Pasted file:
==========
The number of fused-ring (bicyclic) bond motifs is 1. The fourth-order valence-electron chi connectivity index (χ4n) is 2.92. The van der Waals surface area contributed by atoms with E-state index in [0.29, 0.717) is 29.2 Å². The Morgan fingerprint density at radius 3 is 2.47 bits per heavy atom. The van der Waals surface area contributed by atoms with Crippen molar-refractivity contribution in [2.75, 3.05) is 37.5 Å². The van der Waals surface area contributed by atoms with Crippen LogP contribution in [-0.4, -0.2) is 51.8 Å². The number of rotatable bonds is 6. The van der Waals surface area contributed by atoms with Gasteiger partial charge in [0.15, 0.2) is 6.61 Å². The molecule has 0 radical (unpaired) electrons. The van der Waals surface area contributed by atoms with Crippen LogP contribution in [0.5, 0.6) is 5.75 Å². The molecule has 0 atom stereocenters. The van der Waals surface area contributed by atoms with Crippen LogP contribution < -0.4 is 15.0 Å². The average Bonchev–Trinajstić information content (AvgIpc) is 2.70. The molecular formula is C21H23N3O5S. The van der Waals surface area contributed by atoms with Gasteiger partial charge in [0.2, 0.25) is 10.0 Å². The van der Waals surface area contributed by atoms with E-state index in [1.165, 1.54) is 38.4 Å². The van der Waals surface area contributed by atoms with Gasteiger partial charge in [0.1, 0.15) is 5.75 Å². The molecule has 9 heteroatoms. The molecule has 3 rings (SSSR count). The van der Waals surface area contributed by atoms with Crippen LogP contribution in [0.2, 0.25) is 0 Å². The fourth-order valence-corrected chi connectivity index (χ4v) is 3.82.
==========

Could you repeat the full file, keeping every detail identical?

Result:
The number of fused-ring (bicyclic) bond motifs is 1. The fourth-order valence-electron chi connectivity index (χ4n) is 2.92. The van der Waals surface area contributed by atoms with E-state index in [0.29, 0.717) is 29.2 Å². The Morgan fingerprint density at radius 3 is 2.47 bits per heavy atom. The van der Waals surface area contributed by atoms with Crippen molar-refractivity contribution in [2.75, 3.05) is 37.5 Å². The van der Waals surface area contributed by atoms with Crippen LogP contribution in [-0.4, -0.2) is 51.8 Å². The number of rotatable bonds is 6. The van der Waals surface area contributed by atoms with Gasteiger partial charge in [0.15, 0.2) is 6.61 Å². The molecule has 0 radical (unpaired) electrons. The van der Waals surface area contributed by atoms with Crippen LogP contribution in [0.5, 0.6) is 5.75 Å². The molecule has 0 atom stereocenters. The van der Waals surface area contributed by atoms with Crippen LogP contribution < -0.4 is 15.0 Å². The average Bonchev–Trinajstić information content (AvgIpc) is 2.70. The molecular formula is C21H23N3O5S. The van der Waals surface area contributed by atoms with Gasteiger partial charge in [0.2, 0.25) is 10.0 Å². The van der Waals surface area contributed by atoms with E-state index in [1.165, 1.54) is 38.4 Å². The van der Waals surface area contributed by atoms with Gasteiger partial charge in [0.1, 0.15) is 5.75 Å². The molecule has 9 heteroatoms. The molecule has 3 rings (SSSR count). The van der Waals surface area contributed by atoms with Crippen LogP contribution in [0.2, 0.25) is 0 Å². The fourth-order valence-corrected chi connectivity index (χ4v) is 3.82.